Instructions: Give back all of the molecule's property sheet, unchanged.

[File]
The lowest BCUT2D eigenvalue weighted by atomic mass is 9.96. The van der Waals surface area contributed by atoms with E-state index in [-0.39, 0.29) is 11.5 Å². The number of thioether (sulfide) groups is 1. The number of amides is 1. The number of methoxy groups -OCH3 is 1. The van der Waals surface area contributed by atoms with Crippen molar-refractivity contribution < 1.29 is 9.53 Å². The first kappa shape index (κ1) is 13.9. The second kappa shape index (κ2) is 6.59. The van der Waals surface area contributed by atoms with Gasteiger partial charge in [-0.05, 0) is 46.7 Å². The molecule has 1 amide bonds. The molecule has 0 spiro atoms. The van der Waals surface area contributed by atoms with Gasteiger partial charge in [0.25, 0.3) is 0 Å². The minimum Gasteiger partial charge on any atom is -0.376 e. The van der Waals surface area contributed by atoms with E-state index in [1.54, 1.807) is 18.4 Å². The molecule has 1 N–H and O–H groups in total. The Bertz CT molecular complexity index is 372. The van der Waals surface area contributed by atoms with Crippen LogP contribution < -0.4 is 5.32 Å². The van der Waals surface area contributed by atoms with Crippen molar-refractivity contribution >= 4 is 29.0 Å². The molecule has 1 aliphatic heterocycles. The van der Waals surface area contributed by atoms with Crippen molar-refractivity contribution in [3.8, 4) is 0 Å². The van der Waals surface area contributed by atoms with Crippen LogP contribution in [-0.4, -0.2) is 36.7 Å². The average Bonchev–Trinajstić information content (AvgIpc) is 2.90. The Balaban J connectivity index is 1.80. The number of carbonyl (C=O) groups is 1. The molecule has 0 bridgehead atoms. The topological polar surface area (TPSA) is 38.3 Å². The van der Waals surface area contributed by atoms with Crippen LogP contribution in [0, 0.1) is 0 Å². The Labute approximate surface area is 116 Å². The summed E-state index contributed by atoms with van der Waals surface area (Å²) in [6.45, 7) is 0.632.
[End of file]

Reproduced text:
The lowest BCUT2D eigenvalue weighted by atomic mass is 9.96. The van der Waals surface area contributed by atoms with E-state index in [-0.39, 0.29) is 11.5 Å². The number of thioether (sulfide) groups is 1. The number of amides is 1. The number of methoxy groups -OCH3 is 1. The van der Waals surface area contributed by atoms with Crippen molar-refractivity contribution < 1.29 is 9.53 Å². The first kappa shape index (κ1) is 13.9. The second kappa shape index (κ2) is 6.59. The van der Waals surface area contributed by atoms with Gasteiger partial charge in [-0.05, 0) is 46.7 Å². The molecule has 1 amide bonds. The molecule has 0 spiro atoms. The van der Waals surface area contributed by atoms with Gasteiger partial charge in [0.25, 0.3) is 0 Å². The minimum Gasteiger partial charge on any atom is -0.376 e. The van der Waals surface area contributed by atoms with E-state index in [1.54, 1.807) is 18.4 Å². The molecule has 1 N–H and O–H groups in total. The Bertz CT molecular complexity index is 372. The van der Waals surface area contributed by atoms with Crippen LogP contribution < -0.4 is 5.32 Å². The van der Waals surface area contributed by atoms with Crippen molar-refractivity contribution >= 4 is 29.0 Å². The molecule has 1 aliphatic heterocycles. The van der Waals surface area contributed by atoms with Crippen molar-refractivity contribution in [3.8, 4) is 0 Å². The van der Waals surface area contributed by atoms with Crippen LogP contribution in [-0.4, -0.2) is 36.7 Å². The average Bonchev–Trinajstić information content (AvgIpc) is 2.90. The Balaban J connectivity index is 1.80. The number of carbonyl (C=O) groups is 1. The molecule has 0 bridgehead atoms. The topological polar surface area (TPSA) is 38.3 Å². The van der Waals surface area contributed by atoms with Crippen LogP contribution in [0, 0.1) is 0 Å². The Labute approximate surface area is 116 Å². The summed E-state index contributed by atoms with van der Waals surface area (Å²) in [6.45, 7) is 0.632.